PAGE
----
The new contract holders who ran the service were formerly known as the Prism company, which is now part of the National Express Group. Prism decided that that improvement was not enough and that the line should be made into a magnificent new railway that would be an example to the world. It decided to replace the old rolling stock with wonderful new trains called 357s, which were manufactured by a company based in Derby called the Bombardier group—like all companies nowadays it has a complex name. Both Bombardier and c2c assured us that the new trains would be a wonderful way of travelling, but when they arrived they constantly broke down. The difficulty related to computer software, but that reassured neither the public, whose services were disrupted, nor c2c, which had to bring out the old trains.

We have been trying to sort things out for about 12 months. I met a senior c2c executive for two hours in the Commons last night and he was optimistic—as the company has been for so long—that 46 of the 76 new

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trains would be operational soon. Of course, I hope that his confidence is justified but in the meantime the Railway Travellers' Association and the Rail Passengers' Committee have produced an angry report asking why, given that passengers travelled on the first of the wonderful new trains on 1 August 2000, those trains, of which only a handful are operational, are used only spasmodically on off-peak services. That has created many problems for the travelling public.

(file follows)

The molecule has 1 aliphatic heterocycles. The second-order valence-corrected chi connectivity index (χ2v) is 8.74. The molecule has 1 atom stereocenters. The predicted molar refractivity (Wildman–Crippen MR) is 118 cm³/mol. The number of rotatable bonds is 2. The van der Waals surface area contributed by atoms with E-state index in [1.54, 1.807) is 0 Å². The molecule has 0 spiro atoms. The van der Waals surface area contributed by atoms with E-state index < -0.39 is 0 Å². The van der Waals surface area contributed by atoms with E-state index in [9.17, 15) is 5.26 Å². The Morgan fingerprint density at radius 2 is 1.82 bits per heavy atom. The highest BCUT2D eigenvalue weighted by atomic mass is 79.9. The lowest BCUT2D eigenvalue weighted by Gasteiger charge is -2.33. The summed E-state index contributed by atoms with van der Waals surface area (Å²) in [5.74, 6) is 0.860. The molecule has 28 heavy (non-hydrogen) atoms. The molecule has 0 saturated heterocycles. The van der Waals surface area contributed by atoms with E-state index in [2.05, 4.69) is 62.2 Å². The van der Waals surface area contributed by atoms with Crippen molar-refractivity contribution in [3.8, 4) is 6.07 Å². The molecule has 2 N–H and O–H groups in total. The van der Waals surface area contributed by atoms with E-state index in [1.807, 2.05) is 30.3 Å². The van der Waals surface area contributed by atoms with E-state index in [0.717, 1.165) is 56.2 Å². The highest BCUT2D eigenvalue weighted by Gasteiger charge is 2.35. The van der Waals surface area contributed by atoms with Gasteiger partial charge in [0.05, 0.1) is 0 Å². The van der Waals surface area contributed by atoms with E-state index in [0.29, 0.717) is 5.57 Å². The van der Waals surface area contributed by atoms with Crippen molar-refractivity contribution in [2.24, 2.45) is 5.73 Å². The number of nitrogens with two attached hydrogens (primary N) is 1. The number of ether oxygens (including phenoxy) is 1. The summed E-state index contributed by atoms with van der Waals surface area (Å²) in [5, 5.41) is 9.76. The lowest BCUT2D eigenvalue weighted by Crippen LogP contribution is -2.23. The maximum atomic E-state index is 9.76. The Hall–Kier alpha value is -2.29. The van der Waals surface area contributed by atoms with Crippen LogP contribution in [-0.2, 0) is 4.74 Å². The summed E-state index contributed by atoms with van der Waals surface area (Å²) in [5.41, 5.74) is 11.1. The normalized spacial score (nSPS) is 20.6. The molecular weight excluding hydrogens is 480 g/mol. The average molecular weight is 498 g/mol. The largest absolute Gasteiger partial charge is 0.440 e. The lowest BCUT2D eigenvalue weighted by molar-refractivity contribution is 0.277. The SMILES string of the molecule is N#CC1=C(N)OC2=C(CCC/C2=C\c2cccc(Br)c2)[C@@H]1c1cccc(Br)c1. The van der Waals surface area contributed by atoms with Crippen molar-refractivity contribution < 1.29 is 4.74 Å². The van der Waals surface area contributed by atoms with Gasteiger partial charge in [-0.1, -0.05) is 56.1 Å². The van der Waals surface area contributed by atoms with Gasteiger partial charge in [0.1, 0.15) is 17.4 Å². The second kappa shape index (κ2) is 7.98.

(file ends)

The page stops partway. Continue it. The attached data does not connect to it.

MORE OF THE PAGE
I have received many letters from constituents who heard that I was initiating this debate. One such letter, which summarises the problem, came by fax a few minutes before the start of the debate. It is not from one of my constituents, nor even from somebody who lives in Basildon—I see that the hon. Member for Basildon (Angela Smith) is here representing her constituents. The fax outlines the basic problem: the

I could read out to the Minister seven such letters that I received this morning outlining the seriousness of the problem. The Government, either themselves or through their contact with Railtrack, may be able to help in relation to one aspect of this tragedy: lines used to test new trains. It may seem ridiculous, but in Britain we do not have a proper test rail on which new trains can be fully tested. The c2c company and the manufacturers have had to send one of their new trains abroad for testing—not to America, Germany or any of the places where one might expect superb test facilities, but to a country called Czechoslovakia. It is quite a task to transport a Southend train by lorry to that part of eastern Europe, and there may be a case for a test rail in the UK. As the Minister will be aware, the increasing emphasis on public transport means that we will probably have many new trains, and it would be a great idea if we could try them out.